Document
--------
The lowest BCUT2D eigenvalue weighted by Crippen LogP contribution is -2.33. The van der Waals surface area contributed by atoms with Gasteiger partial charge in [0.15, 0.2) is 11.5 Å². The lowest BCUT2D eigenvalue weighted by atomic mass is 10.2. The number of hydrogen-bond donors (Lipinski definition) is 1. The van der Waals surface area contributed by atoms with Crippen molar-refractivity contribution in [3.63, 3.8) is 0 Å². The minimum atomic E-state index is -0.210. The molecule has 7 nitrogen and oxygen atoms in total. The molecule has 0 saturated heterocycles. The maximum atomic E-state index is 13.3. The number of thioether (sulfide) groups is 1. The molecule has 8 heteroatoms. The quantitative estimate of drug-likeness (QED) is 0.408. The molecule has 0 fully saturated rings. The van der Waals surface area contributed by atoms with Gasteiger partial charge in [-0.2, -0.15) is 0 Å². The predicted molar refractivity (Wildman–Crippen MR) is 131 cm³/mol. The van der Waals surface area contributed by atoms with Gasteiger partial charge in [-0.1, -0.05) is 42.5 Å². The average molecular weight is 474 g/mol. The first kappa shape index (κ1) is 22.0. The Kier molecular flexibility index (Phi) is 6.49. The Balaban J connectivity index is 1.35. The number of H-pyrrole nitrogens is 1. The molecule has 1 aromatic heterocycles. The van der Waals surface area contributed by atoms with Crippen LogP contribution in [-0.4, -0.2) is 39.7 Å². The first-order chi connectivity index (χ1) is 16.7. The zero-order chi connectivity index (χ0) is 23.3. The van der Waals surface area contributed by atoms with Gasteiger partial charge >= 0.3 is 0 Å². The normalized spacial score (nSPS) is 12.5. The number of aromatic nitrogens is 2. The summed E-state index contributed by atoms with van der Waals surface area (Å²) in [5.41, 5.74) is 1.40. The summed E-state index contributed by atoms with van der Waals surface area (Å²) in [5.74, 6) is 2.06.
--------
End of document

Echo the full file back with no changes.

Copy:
The lowest BCUT2D eigenvalue weighted by Crippen LogP contribution is -2.33. The van der Waals surface area contributed by atoms with Gasteiger partial charge in [0.15, 0.2) is 11.5 Å². The lowest BCUT2D eigenvalue weighted by atomic mass is 10.2. The number of hydrogen-bond donors (Lipinski definition) is 1. The van der Waals surface area contributed by atoms with Crippen molar-refractivity contribution in [3.63, 3.8) is 0 Å². The minimum atomic E-state index is -0.210. The molecule has 7 nitrogen and oxygen atoms in total. The molecule has 0 saturated heterocycles. The maximum atomic E-state index is 13.3. The number of thioether (sulfide) groups is 1. The molecule has 8 heteroatoms. The quantitative estimate of drug-likeness (QED) is 0.408. The molecule has 0 fully saturated rings. The van der Waals surface area contributed by atoms with Gasteiger partial charge in [-0.2, -0.15) is 0 Å². The predicted molar refractivity (Wildman–Crippen MR) is 131 cm³/mol. The van der Waals surface area contributed by atoms with Gasteiger partial charge in [-0.1, -0.05) is 42.5 Å². The average molecular weight is 474 g/mol. The first kappa shape index (κ1) is 22.0. The Kier molecular flexibility index (Phi) is 6.49. The Balaban J connectivity index is 1.35. The number of H-pyrrole nitrogens is 1. The molecule has 1 aromatic heterocycles. The van der Waals surface area contributed by atoms with Crippen LogP contribution in [-0.4, -0.2) is 39.7 Å². The first-order chi connectivity index (χ1) is 16.7. The zero-order chi connectivity index (χ0) is 23.3. The van der Waals surface area contributed by atoms with Gasteiger partial charge >= 0.3 is 0 Å². The normalized spacial score (nSPS) is 12.5. The number of aromatic nitrogens is 2. The summed E-state index contributed by atoms with van der Waals surface area (Å²) in [5.41, 5.74) is 1.40. The summed E-state index contributed by atoms with van der Waals surface area (Å²) in [5.74, 6) is 2.06.